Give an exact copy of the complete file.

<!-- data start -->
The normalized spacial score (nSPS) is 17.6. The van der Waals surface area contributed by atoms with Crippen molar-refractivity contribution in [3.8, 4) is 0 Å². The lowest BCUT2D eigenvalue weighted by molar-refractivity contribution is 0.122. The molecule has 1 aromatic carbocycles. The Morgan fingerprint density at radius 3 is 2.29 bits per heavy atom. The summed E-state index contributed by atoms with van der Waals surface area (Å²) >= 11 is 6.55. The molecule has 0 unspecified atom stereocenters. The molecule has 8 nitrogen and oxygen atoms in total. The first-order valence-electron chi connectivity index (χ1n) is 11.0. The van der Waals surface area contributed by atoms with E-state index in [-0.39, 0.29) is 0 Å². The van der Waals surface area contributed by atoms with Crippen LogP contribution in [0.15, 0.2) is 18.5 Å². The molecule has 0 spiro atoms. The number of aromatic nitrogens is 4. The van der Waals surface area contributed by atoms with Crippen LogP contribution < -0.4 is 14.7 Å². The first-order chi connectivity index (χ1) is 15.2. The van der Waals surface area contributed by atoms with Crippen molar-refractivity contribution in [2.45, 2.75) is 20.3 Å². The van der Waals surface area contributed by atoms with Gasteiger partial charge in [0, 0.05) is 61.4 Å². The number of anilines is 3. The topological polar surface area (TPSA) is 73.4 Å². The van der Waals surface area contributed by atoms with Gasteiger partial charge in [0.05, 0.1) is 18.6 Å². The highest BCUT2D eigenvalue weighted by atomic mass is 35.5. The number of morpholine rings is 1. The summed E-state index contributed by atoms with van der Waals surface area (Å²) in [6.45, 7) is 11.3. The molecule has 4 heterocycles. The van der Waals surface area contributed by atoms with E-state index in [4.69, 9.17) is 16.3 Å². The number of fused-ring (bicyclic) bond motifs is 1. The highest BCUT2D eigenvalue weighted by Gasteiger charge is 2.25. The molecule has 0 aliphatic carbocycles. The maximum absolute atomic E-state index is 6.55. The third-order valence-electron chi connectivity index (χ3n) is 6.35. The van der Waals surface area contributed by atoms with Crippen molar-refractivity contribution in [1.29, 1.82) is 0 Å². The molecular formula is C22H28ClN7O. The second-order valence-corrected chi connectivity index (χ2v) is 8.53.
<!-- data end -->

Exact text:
The normalized spacial score (nSPS) is 17.6. The van der Waals surface area contributed by atoms with Crippen molar-refractivity contribution in [3.8, 4) is 0 Å². The lowest BCUT2D eigenvalue weighted by molar-refractivity contribution is 0.122. The molecule has 1 aromatic carbocycles. The Morgan fingerprint density at radius 3 is 2.29 bits per heavy atom. The summed E-state index contributed by atoms with van der Waals surface area (Å²) >= 11 is 6.55. The molecule has 0 unspecified atom stereocenters. The molecule has 8 nitrogen and oxygen atoms in total. The first-order valence-electron chi connectivity index (χ1n) is 11.0. The van der Waals surface area contributed by atoms with E-state index in [-0.39, 0.29) is 0 Å². The van der Waals surface area contributed by atoms with Crippen LogP contribution in [0.15, 0.2) is 18.5 Å². The molecule has 0 spiro atoms. The number of aromatic nitrogens is 4. The van der Waals surface area contributed by atoms with Crippen LogP contribution < -0.4 is 14.7 Å². The first-order chi connectivity index (χ1) is 15.2. The van der Waals surface area contributed by atoms with Crippen molar-refractivity contribution in [2.45, 2.75) is 20.3 Å². The van der Waals surface area contributed by atoms with Gasteiger partial charge in [0, 0.05) is 61.4 Å². The number of anilines is 3. The topological polar surface area (TPSA) is 73.4 Å². The van der Waals surface area contributed by atoms with Gasteiger partial charge in [0.05, 0.1) is 18.6 Å². The highest BCUT2D eigenvalue weighted by atomic mass is 35.5. The number of morpholine rings is 1. The summed E-state index contributed by atoms with van der Waals surface area (Å²) in [6.45, 7) is 11.3. The molecule has 4 heterocycles. The van der Waals surface area contributed by atoms with E-state index in [4.69, 9.17) is 16.3 Å². The number of fused-ring (bicyclic) bond motifs is 1. The highest BCUT2D eigenvalue weighted by Gasteiger charge is 2.25. The molecule has 0 aliphatic carbocycles. The maximum absolute atomic E-state index is 6.55. The third-order valence-electron chi connectivity index (χ3n) is 6.35. The van der Waals surface area contributed by atoms with Crippen molar-refractivity contribution in [1.29, 1.82) is 0 Å². The molecular formula is C22H28ClN7O. The second-order valence-corrected chi connectivity index (χ2v) is 8.53.